"They thought I was a surrealist, but I wasn't, I never painted my dreams, I painted my reality." Frida Kahlo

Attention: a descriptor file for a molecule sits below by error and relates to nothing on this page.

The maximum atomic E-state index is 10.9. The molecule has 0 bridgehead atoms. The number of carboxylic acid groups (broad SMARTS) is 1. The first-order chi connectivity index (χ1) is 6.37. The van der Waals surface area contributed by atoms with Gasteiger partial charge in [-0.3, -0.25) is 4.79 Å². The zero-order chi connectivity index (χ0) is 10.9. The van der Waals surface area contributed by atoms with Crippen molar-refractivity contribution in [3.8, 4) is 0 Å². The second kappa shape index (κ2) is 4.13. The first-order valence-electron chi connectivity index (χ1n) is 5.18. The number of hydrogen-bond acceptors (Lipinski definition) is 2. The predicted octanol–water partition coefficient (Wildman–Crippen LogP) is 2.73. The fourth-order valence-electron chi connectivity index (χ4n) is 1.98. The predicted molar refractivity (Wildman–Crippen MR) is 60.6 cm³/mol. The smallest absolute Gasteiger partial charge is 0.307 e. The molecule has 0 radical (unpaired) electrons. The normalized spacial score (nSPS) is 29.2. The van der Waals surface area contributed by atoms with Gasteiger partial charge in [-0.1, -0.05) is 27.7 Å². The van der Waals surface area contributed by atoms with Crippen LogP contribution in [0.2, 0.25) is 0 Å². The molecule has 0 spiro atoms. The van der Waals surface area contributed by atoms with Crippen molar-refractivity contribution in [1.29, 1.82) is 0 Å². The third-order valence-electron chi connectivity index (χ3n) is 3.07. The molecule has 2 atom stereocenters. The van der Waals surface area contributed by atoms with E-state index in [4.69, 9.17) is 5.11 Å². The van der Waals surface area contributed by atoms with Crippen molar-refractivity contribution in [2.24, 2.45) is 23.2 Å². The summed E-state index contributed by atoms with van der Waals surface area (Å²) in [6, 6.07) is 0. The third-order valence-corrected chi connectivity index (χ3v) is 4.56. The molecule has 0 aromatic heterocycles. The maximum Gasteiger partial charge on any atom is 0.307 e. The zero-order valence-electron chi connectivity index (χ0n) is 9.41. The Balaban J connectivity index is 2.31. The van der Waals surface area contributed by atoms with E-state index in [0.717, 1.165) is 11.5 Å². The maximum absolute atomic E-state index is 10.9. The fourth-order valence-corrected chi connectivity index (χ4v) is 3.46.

Surrealism is an artistic movement that explored the territory of dreams and the unconscious mind through the creation of visual art. It was officially launched in Paris, France, in 1924, when French writer André Breton wrote the first surrealist manifesto. The movement soon spread to other parts of Europe and to North and South America. One of the most important artists within this movement was a woman called Frida Kahlo. Frida Kahlo is an artist in many ways. Besides her talent to paint surrealist thoughts on canvas, she also was an artist in her mind and body. She was artistic in the way she portrayed herself and with her dressing. She appeared full of spirit, however, she often covered her real with her work, only letting everyone see the imaginary Frida. The world was unaware of her agony, and of what she felt. Many people are fascinated with Frida Kahlo's artwork because of emotional background. She kept all her emotions in her, eventually expressing it out on her artwork. She painted her rage, her unhappiness, and physical sufferings. Kahlo was born in 1907 in Coyoacán, in the outskirts of Mexico City. Her father Wilhelm Kahlo was a Hungarian Jewish immigrant who arrived in Mexico in he changed his first name to Guillermo and worked as a photographer specializing in architectural monuments of the pre-Hispanic and colonial eras. Soon after his first wife died in childbirth, Kahlo's father married the woman who was to become Frida's mother. Frida was a bright young woman who had no intentions of being the famous artist that she would become. At first, her dream was to attend medical school and become a doctor. However, on September 17, 1925 on her way home from school, she was involved in a tragic bus accident that had a serious impact on her life. Frida was found with a section on the hand rail pierced deeply in her body. Doctors believed that...
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